What Would Google Do? / What Does Google Do?

This evening, I had the opportunity to hear Jeff Jarvis talk about his recently published book, “What Would Google Do?“. That opportunity was briefly in doubt: 277 people signed up for the event at the Daylife office, which had planned for a capacity of 150. Fortunately for me, my friend Ken Ellis let me in early, and I was not turned away at the door. Which is fortunate for you, since it means I have something to blog about!

Jarvis was entertaining, as expected. He is an excellent speaker, both when he’s delivering prepared material and when he’s put on the spot by aggressive audience members, who were in no short supply.

I perhaps deserve credit (responsibility?) for inciting the mob by asking the first question, suggesting that Google was the opposite of transparent (one of the most “Googly” qualities in his enumeration) and that, if we were to learn anything from Google, it was that success is best achieved through benign dictatorship. In fact, I told Jarvis that I thought he’d already seen the light on this issue.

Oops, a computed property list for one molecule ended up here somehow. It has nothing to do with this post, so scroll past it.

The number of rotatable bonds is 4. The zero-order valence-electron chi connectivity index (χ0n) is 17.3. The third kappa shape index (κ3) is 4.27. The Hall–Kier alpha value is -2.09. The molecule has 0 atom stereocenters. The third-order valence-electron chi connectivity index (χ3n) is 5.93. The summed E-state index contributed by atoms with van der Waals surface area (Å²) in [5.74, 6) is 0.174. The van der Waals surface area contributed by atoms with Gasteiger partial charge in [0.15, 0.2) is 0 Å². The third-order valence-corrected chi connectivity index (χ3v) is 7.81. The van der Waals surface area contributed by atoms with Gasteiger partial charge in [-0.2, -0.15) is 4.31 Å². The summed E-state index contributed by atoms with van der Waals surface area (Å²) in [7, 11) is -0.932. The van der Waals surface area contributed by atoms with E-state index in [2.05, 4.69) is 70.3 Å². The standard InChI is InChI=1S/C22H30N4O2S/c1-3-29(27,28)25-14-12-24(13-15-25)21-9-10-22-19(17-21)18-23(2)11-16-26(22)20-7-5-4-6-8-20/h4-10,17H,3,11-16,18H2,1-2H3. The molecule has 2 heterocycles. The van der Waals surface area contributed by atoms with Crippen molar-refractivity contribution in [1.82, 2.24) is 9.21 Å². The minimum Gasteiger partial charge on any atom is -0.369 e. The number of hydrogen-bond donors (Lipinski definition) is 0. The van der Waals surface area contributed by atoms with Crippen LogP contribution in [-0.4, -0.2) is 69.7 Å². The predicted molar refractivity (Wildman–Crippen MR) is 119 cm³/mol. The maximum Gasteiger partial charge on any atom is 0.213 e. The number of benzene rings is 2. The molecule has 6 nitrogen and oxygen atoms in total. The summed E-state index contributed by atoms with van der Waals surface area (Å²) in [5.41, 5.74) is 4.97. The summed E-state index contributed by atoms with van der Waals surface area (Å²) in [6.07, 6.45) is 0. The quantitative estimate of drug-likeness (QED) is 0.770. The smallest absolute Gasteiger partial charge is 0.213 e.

Jarvis didn’t even flinch. First, he made clear that he was more interested in “the idea of Google” than the company itself. Second, he argued that Google has made the world transparent, even if Google isn’t always transparent itself. Finally, he suggested that being in continuous beta was a form of transparency. I didn’t have a chance to follow up after that, but others did, and I was happy to see that the crowd, on the whole, seemed unpersuaded by the culty premise of “the idea of Google”.